So in any pro sports league that doesn't have NFL-style parity, there will be the Evil Empire (Yankees, Lakers, Red Wings), the pack of other contenders, a group of teams that are rising or falling or mediocre or some combination of the three, and the pack of bottom feeders. Intuitively, which group of teams do you think is more affected when an Evil Empire team siphons a Rodriguez-caliber player from a mediocre team?

Well, put it this way: The Devil Rays were going to suck no matter where A-Rod played, and the reasons they suck have a lot more to do with Naimoli, Lamar, Bonifay, et al than they do with anything that ever happened in the Bronx.

By comparison, if you lived around here (East Bay, or close to it) while the Lakers were rounding up Gary Payton, Karl Malone, and so on, which team do you think got more sympathetic coverage for bearing the brunt of the power shift: Sacramento, or Golden State?

(Oddity: Sacramento hosts Oakland's Triple-A farm team, yet the two locales host rival NBA teams. Something similar happens with Salt Lake City and Minnesota's Twin Cities, even more pronounced for San Antonio and Seattle since the Missions are Double-A.)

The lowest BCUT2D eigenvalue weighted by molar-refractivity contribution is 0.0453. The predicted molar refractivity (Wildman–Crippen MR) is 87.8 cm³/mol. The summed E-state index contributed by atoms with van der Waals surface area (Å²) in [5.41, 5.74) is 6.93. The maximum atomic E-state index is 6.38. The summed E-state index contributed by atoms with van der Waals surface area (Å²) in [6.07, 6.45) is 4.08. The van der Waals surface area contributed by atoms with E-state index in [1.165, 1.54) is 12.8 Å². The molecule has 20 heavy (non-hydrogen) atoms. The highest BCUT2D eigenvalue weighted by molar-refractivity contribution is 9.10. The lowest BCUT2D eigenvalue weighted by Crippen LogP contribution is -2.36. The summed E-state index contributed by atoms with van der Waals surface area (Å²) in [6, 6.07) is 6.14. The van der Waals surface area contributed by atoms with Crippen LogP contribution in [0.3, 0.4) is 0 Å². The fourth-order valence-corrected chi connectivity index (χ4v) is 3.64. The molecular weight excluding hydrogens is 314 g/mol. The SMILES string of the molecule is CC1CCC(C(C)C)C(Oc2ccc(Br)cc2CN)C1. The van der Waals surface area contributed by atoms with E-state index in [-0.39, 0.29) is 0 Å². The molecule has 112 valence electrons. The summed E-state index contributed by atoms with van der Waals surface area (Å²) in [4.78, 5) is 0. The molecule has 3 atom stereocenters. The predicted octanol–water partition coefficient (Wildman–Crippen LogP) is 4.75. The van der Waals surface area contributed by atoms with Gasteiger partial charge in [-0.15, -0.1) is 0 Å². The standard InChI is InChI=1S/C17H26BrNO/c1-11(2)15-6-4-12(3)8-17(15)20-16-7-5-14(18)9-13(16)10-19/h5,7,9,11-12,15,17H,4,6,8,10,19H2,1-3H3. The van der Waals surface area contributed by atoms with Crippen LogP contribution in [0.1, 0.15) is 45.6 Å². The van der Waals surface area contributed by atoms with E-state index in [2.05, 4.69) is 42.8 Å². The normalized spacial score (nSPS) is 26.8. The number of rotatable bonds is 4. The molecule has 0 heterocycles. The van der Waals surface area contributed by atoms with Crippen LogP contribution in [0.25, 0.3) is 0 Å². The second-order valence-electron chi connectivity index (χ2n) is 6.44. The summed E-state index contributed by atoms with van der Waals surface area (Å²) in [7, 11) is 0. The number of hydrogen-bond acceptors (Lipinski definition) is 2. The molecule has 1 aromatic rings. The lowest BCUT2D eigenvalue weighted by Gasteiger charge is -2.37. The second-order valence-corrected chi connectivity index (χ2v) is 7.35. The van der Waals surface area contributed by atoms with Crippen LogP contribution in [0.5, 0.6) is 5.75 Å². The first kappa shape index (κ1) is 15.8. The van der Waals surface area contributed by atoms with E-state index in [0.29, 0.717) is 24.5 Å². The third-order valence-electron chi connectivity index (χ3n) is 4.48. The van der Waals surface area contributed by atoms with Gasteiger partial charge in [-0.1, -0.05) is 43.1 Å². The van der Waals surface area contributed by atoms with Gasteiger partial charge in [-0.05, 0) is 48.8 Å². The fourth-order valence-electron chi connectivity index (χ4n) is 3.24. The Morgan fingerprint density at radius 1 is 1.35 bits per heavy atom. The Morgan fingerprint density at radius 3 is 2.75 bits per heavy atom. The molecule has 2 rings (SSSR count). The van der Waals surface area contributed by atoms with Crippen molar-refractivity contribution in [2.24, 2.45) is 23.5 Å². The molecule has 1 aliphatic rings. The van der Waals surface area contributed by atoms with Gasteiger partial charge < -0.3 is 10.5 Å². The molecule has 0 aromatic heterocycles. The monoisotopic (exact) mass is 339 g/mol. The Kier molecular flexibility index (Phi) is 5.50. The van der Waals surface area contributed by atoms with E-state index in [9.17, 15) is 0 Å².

Anyhow, the Kings were and are a championship-contending team whose odds at a title decreased a bit when all the old guys became Lakers. The Warriors were already expected to suck, with the Laker-related player movement causing their "suck" expectations to be about the same. (In fact, apparently Golden State is pretty good this year, if only they could win on the road.)

Long story short, it's funny to me to see the A-Rod trade give people sympathy for the league's bottom feeders, when in fact the teams hardest hit are teams like Minnesota, Toronto, Anaheim, and... well... us.

Then there's the DePodesta signing, which of course expressly hurts Oakland. (I'd come to suspect that quietly he was the real brains behind the operation, with Beane becoming a lightning rod and a bit of a decoy. I was really hoping some team would badly overpay for Beane's services. It's as if, instead of signing Tejada, the Orioles had found some loophole that let them take Bobby Crosby and force the A's to keep Tejada.)

For lack of a better point to this post than the pro forma "here's the latest news," I'll just say that being a fan of a team like Oakland comes down to stoicism sometimes. Let the other small-market teams complain about the sizes of the communities in which they play, or the less-then-ideal stadia; the A's organization simply copes and finds a way to flourish.

Now that Alex Rodriguez is a Yankee and Billy Beane has lost his right-hand man (and Vlad is still an Angel), it just becomes more of a challenge--both to cope and to find a way to flourish.